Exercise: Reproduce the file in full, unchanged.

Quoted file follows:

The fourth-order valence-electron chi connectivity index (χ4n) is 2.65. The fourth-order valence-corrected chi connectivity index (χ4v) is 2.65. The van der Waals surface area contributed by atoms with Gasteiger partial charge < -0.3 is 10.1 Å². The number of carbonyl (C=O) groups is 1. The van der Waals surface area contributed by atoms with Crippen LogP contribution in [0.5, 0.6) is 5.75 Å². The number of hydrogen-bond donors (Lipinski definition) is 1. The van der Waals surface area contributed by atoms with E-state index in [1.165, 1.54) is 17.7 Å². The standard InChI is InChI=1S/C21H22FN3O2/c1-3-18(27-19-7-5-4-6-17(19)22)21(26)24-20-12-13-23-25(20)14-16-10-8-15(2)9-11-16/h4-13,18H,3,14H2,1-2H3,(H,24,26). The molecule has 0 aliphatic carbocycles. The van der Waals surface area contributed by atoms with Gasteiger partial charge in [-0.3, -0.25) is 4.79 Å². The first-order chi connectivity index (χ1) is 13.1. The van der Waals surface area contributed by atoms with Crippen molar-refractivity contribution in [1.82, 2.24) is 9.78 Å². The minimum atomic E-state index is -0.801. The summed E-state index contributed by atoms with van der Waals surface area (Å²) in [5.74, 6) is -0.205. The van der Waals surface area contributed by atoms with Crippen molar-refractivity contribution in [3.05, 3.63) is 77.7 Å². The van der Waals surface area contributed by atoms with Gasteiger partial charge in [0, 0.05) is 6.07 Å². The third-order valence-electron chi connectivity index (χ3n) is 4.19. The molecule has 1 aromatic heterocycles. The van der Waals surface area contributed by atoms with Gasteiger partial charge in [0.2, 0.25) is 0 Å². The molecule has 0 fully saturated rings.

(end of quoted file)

The fourth-order valence-electron chi connectivity index (χ4n) is 2.65. The fourth-order valence-corrected chi connectivity index (χ4v) is 2.65. The van der Waals surface area contributed by atoms with Gasteiger partial charge < -0.3 is 10.1 Å². The number of carbonyl (C=O) groups is 1. The van der Waals surface area contributed by atoms with Crippen LogP contribution in [0.5, 0.6) is 5.75 Å². The number of hydrogen-bond donors (Lipinski definition) is 1. The van der Waals surface area contributed by atoms with E-state index in [1.165, 1.54) is 17.7 Å². The standard InChI is InChI=1S/C21H22FN3O2/c1-3-18(27-19-7-5-4-6-17(19)22)21(26)24-20-12-13-23-25(20)14-16-10-8-15(2)9-11-16/h4-13,18H,3,14H2,1-2H3,(H,24,26). The molecule has 0 aliphatic carbocycles. The van der Waals surface area contributed by atoms with Gasteiger partial charge in [-0.3, -0.25) is 4.79 Å². The first-order chi connectivity index (χ1) is 13.1. The van der Waals surface area contributed by atoms with Crippen molar-refractivity contribution in [1.82, 2.24) is 9.78 Å². The minimum atomic E-state index is -0.801. The summed E-state index contributed by atoms with van der Waals surface area (Å²) in [5.74, 6) is -0.205. The van der Waals surface area contributed by atoms with Crippen molar-refractivity contribution in [3.05, 3.63) is 77.7 Å². The van der Waals surface area contributed by atoms with Gasteiger partial charge in [0, 0.05) is 6.07 Å². The third-order valence-electron chi connectivity index (χ3n) is 4.19. The molecule has 1 aromatic heterocycles. The van der Waals surface area contributed by atoms with Gasteiger partial charge in [0.2, 0.25) is 0 Å². The molecule has 0 fully saturated rings.